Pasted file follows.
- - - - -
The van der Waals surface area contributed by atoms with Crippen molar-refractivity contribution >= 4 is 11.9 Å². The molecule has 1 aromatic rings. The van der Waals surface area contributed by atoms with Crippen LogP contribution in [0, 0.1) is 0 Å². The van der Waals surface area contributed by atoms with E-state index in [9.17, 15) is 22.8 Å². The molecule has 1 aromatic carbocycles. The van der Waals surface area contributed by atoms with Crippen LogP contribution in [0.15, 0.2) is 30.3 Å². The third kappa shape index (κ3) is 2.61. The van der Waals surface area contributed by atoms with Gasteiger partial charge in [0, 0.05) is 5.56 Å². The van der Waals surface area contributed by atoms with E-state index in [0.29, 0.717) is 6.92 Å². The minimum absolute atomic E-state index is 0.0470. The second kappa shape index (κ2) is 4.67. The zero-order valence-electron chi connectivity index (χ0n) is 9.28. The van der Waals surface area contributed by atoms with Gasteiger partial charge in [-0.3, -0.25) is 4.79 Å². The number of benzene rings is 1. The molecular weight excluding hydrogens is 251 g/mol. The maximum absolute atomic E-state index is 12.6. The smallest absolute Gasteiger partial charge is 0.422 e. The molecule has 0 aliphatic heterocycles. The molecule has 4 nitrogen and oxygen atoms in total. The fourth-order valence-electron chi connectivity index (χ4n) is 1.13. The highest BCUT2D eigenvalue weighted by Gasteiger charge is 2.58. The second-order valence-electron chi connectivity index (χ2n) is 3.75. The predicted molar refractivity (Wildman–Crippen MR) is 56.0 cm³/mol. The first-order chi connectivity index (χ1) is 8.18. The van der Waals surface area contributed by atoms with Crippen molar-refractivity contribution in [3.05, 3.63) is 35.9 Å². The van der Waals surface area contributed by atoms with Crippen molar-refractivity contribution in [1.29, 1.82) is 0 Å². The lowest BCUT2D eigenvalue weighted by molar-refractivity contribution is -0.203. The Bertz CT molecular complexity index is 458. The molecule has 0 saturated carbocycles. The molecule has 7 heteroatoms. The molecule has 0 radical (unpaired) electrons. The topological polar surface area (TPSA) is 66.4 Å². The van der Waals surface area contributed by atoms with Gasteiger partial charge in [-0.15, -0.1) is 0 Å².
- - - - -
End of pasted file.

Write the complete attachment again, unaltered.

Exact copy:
The van der Waals surface area contributed by atoms with Crippen molar-refractivity contribution >= 4 is 11.9 Å². The molecule has 1 aromatic rings. The van der Waals surface area contributed by atoms with Crippen LogP contribution in [0, 0.1) is 0 Å². The van der Waals surface area contributed by atoms with E-state index in [9.17, 15) is 22.8 Å². The molecule has 1 aromatic carbocycles. The van der Waals surface area contributed by atoms with Crippen LogP contribution in [0.15, 0.2) is 30.3 Å². The third kappa shape index (κ3) is 2.61. The van der Waals surface area contributed by atoms with Gasteiger partial charge in [0, 0.05) is 5.56 Å². The van der Waals surface area contributed by atoms with E-state index in [0.29, 0.717) is 6.92 Å². The minimum absolute atomic E-state index is 0.0470. The second kappa shape index (κ2) is 4.67. The zero-order valence-electron chi connectivity index (χ0n) is 9.28. The van der Waals surface area contributed by atoms with Gasteiger partial charge in [-0.3, -0.25) is 4.79 Å². The number of benzene rings is 1. The molecular weight excluding hydrogens is 251 g/mol. The maximum absolute atomic E-state index is 12.6. The smallest absolute Gasteiger partial charge is 0.422 e. The molecule has 0 aliphatic heterocycles. The molecule has 4 nitrogen and oxygen atoms in total. The fourth-order valence-electron chi connectivity index (χ4n) is 1.13. The highest BCUT2D eigenvalue weighted by Gasteiger charge is 2.58. The second-order valence-electron chi connectivity index (χ2n) is 3.75. The predicted molar refractivity (Wildman–Crippen MR) is 56.0 cm³/mol. The first-order chi connectivity index (χ1) is 8.18. The van der Waals surface area contributed by atoms with Crippen molar-refractivity contribution in [3.05, 3.63) is 35.9 Å². The van der Waals surface area contributed by atoms with Crippen molar-refractivity contribution in [1.29, 1.82) is 0 Å². The lowest BCUT2D eigenvalue weighted by molar-refractivity contribution is -0.203. The Bertz CT molecular complexity index is 458. The molecule has 0 saturated carbocycles. The molecule has 7 heteroatoms. The molecule has 0 radical (unpaired) electrons. The topological polar surface area (TPSA) is 66.4 Å². The van der Waals surface area contributed by atoms with Gasteiger partial charge in [-0.15, -0.1) is 0 Å².